All Saints


The village of Huthwaite, formerly Hucknall-under-Huthwaite, lies on the Derbyshire border, a mile and a half north-west of Sutton-in-Ashfield.

The church of All Saints was completed in 1903. It was conceived of as a chapel-of-ease for the parish of Sutton-in-Ashfield. It is built in the Early English style and consists of a chancel, nave, north aisle, and the base of an unfinished north-west tower. The arches and windows are of a simple pointed design apart from the north windows which are square-headed and have Arts and Crafts style overtones. The building can accommodate 500 worshippers.

In 1901 a bazaar opened by the Duchess of Portland was held in the Town Hall at Sutton. It raised £500 for the building of the church. Plans were prepared by G. Ford Whitcombe, architect, of London. In May 1902 the contract was let to A. B. Clarke of Nottingham.

The rock from which the church is built was donated by the New Hucknall Colliery Company Ltd. who also gave a donation of £275. Huthwaite is thought to be the only church in the country to be built from rock taken from a depth of 400 yards below the surface.

The foundation stone of the church was laid on 22 November 1902 by the Duchess of Portland. Her husband, the Duke of Portland, donated £500 to the cause. Other donations were made by Sir Charles Seely, Lady Carnarvon, and the Bishop of Southwell to the value of £100 apiece. The day itself was enjoyed as a public holiday for local residents. As the Duke and Duchess moved to the church, the way was adorned with ‘triumphal arches and other decoration’. The couple drove from their seat at Welbeck in a motorcar to Sutton market place where they were met by two brass bands that escorted them over to the church site.

The first stone leading into the tower was laid by pit manager Mr Simeon Watson. Watson also donated £190 to the church and provided a pulpit, lectern, and choir stalls. The Reverend H. Warrington supplied a processional cross and a decorative plaque in memory of local miners.

The church was formally dedicated in December 1903 by the Bishop of Southwell. The living was endowed by the Ecclesiastical Commissioners at £200 per annum and placed in the gift of the vicar of Sutton.

The cost of the building and furnishings was rated at over £4,500. The building itself cost £3,097 mainly due to its deep and solid foundations.

Consecration was officiated by Dr Were, Bishop of Derby, on 4 November 1905. Were also inducted F. N. Beswick as vicar of Huthwaite when the separation from Sutton took place later that year as Huthwaite was made a separate ecclesiastical parish.

At Easter 1909 the children of the Sunday School raised funds for a brass urn to be given to the church.

In 1911, 44 trees were planted around the church site by members of the Church of England Men’s Society (CEMS). This was a group formed in 1899 as an educational and social organisation for a range of local communities.

In 1912 All Saint’s was listed as being in need of a curate. The net annual value of the benefice was rated at £240 with a total capacity to accommodate 700 worshippers. There had been 121 baptisms and 25 confirmations in the year ending 30 September 1912.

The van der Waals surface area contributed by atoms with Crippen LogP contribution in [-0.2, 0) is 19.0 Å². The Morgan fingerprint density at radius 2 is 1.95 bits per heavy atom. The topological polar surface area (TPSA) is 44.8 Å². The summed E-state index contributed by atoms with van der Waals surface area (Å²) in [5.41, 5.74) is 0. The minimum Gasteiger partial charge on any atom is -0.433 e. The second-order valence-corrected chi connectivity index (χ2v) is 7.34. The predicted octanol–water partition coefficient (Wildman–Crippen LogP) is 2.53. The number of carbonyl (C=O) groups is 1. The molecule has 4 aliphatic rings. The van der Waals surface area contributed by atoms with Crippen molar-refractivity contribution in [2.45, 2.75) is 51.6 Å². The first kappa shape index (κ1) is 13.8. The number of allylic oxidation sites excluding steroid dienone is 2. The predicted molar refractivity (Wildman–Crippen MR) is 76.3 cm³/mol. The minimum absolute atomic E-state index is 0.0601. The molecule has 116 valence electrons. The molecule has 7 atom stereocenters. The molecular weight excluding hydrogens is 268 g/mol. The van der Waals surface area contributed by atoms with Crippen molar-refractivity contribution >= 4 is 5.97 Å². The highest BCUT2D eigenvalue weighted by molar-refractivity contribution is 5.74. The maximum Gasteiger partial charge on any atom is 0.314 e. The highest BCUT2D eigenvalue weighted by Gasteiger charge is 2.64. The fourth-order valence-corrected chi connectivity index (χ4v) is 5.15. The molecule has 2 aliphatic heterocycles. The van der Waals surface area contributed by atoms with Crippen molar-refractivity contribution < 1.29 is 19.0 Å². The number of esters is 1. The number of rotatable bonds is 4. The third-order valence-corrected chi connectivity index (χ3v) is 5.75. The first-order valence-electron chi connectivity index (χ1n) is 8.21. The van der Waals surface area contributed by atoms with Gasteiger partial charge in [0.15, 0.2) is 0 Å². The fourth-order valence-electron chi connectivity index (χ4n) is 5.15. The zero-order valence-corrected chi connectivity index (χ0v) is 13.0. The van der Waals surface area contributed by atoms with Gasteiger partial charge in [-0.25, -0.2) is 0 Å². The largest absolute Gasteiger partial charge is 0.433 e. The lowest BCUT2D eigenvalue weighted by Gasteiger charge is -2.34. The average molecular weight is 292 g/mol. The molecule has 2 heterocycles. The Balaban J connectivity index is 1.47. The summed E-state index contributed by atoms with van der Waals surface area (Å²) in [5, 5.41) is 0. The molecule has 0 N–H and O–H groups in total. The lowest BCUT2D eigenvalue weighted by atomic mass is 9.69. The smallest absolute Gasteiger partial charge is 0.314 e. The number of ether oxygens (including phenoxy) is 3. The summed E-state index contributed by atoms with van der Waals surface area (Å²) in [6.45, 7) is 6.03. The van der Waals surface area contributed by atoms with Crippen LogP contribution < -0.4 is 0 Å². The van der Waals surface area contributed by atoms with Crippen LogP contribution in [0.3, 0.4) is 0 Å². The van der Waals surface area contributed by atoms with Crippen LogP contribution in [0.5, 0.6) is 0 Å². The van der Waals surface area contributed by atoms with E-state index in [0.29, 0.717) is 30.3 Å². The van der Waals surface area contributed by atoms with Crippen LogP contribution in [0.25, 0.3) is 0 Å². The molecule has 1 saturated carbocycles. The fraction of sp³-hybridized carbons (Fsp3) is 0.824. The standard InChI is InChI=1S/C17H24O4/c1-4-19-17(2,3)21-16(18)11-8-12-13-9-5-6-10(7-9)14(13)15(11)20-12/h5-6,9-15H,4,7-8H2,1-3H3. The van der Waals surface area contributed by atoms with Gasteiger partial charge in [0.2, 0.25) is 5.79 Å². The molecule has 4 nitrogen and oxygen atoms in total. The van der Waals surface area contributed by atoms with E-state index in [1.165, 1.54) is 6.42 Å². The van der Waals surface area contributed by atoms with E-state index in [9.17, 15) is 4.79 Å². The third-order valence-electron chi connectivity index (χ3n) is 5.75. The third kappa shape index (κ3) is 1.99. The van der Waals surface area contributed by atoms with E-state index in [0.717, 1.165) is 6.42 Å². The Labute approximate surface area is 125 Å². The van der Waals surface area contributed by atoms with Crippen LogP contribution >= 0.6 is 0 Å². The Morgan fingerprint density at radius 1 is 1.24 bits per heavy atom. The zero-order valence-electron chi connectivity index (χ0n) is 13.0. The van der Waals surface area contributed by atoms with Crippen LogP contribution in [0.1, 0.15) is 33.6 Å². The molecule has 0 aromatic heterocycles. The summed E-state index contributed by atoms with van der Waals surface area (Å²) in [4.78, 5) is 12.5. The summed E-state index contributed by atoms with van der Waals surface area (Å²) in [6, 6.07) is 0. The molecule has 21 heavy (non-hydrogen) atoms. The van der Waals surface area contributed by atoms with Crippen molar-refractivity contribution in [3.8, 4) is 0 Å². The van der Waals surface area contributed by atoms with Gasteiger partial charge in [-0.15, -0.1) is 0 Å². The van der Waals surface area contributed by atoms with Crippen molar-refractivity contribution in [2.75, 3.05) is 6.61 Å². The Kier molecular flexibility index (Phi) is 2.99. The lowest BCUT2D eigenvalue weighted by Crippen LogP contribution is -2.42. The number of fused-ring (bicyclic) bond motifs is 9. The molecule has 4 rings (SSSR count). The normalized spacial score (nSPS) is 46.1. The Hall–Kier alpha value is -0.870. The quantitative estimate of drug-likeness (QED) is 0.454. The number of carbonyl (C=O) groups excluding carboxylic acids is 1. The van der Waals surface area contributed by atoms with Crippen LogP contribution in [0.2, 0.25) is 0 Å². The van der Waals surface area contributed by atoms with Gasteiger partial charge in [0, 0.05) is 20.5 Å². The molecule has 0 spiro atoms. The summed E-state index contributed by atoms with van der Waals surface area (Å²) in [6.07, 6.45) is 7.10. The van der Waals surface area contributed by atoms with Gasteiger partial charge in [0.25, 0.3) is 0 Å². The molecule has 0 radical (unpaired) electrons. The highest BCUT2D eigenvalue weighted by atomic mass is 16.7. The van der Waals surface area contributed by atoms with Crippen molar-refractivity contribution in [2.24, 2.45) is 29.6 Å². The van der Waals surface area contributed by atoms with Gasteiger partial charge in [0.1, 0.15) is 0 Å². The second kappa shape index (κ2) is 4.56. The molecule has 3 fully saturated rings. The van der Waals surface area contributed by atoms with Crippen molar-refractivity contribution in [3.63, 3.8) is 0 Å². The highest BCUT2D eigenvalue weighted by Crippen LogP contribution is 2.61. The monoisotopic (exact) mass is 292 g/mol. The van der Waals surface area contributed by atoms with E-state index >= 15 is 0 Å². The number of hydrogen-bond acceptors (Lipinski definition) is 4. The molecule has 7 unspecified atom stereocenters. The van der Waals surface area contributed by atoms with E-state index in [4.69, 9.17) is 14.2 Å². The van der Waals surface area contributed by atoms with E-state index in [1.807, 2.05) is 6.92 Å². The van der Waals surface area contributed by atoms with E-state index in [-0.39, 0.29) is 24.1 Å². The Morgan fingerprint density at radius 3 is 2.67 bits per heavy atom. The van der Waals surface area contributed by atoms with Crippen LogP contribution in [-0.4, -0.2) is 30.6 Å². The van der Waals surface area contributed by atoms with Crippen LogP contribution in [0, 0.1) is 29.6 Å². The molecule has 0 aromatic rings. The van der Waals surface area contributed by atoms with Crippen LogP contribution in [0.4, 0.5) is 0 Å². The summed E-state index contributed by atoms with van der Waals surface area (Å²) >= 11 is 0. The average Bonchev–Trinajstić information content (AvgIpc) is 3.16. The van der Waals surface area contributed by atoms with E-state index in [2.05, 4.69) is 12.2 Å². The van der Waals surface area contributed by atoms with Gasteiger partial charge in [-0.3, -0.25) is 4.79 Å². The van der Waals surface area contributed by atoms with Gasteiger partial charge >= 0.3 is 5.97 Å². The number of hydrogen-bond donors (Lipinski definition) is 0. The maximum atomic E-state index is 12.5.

1913 saw the installation of new oak doors dedicated on Easter Day to the memory of Mr William Simpson (1853-1912) who had been churchwarden for 20 years.

In 1919 vicar W. E. A. Middleton held a bazaar at nearby Blackwell Road School to raise funds for the church debt.

In 1920 the vicarage site was extended through the purchase of one acre of glebe. The living was increased to £250. The Duke of Portland continued to pay an annual gift of £40 to the church. £25 was also given yearly by the New Hucknall Colliery Company Ltd.

In 1924, the Reverend Middleton resigned the living and moved to Tasmania. The Reverend R. H. S. Curney guided worship until the new vicar, the Reverend William Boulton, arrived in March 1925.

Owing to the fact that there was no vicarage at Huthwaite, a fund was opened to raise money for its building and a bazaar held in 1927. A total of £548 12s 4d was collected. This was noted by the diocesan magazine to be an especially impressive achievement considering ‘these times of colliery depression’. Plans were submitted by Warner and Dean, architects of Sutton. The contract was let to R. Moore and Son of Mansfield in 1929.

1929 also saw the introduction of electricity into the village. The lighting of the church was suitably updated from the old gas system. An electric motor was also installed in the organ to replace the previous water-driven engine.

The vicarage was completed in 1930. Its first occupant was the Reverend W. Boulton who moved in at Whitsuntide that year. The building was erected on a raft of reinforced concrete. The total cost was £2,245.

The tradition of holding annual bazaars to raise funds continued over the following years and in 1933 the church was cleared of all debt.

In 1934 the parish was reunited with Sutton-in-Ashfield. It also merged with nearby Teversal and Skegby.

A renovated electric organ was installed in 1977 and four wooden screens were provided the following year.

In 1983, a bronze plaque was erected in memory of the miners of New Hucknall Colliery who cut and transported the stone from which the church was built.

The church hall was destroyed by fire in 2002. A replacement opened in April 2006 at a cost of £1.2m. The new ‘All Saint’s Centre’ as it stands today functions as a ‘futuristic, multi-purpose building created to fulfil the community needs of the people of Huthwaite’.